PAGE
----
Though some cities and states are in the process of raising the minimum wage, quite a few companies are already paying their employees more.
Many of these companies justify paying their workers higher wages because they boast better retention rates and more productivity.
Costco pays entry-level workers a minimum of $13 an hour, but the average Costco worker makes around $21 an hour. The highest-paid workers make around $22.50, and Costco CEO Richard Galanti has said it takes full-time workers about four years to reach that rate.
Because their high wages are high, Costco’s turnover rate is outstandingly low; as of 2014, it was 5 percent.
The Container Store also pays workers nearly double the minimum wage. CEO Kip Tindell has said in the past that he believes one great worker is just as productive as three good workers. “You can pay them twice as much and still save, since you get three times the productivity at two times the cost,” Tindell said in an interview.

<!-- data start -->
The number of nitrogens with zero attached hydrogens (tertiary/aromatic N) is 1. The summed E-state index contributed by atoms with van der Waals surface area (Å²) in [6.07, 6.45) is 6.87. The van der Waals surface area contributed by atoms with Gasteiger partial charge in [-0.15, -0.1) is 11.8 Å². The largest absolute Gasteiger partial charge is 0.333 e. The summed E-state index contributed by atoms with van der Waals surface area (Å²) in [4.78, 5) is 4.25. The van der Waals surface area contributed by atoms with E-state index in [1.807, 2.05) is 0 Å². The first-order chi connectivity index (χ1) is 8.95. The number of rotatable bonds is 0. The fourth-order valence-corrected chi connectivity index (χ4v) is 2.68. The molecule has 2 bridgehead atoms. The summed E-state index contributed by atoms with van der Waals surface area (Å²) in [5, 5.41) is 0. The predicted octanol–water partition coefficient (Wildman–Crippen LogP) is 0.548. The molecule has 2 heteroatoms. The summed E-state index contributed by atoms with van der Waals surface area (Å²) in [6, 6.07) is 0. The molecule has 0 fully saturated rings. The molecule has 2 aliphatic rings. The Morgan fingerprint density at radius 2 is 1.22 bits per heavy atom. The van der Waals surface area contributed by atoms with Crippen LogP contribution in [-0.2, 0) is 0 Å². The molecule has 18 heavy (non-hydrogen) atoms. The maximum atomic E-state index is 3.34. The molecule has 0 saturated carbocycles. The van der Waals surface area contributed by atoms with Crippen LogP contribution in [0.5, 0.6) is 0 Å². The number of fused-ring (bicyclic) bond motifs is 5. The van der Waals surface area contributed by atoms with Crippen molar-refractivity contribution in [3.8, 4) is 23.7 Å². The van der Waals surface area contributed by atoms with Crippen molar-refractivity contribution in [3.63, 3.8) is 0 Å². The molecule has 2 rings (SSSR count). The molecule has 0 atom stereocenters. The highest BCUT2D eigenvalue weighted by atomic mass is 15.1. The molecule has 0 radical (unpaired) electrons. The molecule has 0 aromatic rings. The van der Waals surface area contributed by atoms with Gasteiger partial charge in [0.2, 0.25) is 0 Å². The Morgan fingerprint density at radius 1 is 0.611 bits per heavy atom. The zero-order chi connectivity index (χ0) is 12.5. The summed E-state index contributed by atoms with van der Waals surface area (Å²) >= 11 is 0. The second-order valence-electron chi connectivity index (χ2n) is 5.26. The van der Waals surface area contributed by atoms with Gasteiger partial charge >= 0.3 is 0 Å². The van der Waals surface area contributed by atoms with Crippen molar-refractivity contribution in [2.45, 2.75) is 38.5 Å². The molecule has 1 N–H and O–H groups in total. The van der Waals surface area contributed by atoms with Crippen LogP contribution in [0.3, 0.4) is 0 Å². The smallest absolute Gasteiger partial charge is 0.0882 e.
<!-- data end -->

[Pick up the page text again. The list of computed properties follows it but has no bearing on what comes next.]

In 2014, Container Store employees made a yearly average of $50,000, more than double the $23,690 average salary.
Trader Joe’s and Whole Foods also offer salaries that are higher than average. Starting pay for a Trader Joe’s crew member in 2013 was between $40,000 and $60,000. Whole Foods employees made slightly less that year, and the average employee was paid $39,289.
Ben & Jerry’s also aims to pay workers a livable wage. According to their site, Ben & Jerry’s recalculates their full-time employee’s salaries based on the cost of living in Vermont. As of 2015, workers were making $16.92 an hour.
Many of these companies pay their employees more because they want to keep workers happy, encouraging them to stay with the company.
From Tindell’s three-to-one theory to Costco’s low turnover rate, it’s clear that these companies can sustain their high wages because they retain most of their employees.
These companies have found that when workers are paid livable wages, they often work to be better employees, which leads to a better company. Raising the minimum wage can be difficult on a city-wide, state-wide or country-wide scale, but companies voluntarily deciding to raise their own wages has worked surprisingly well across several industries.
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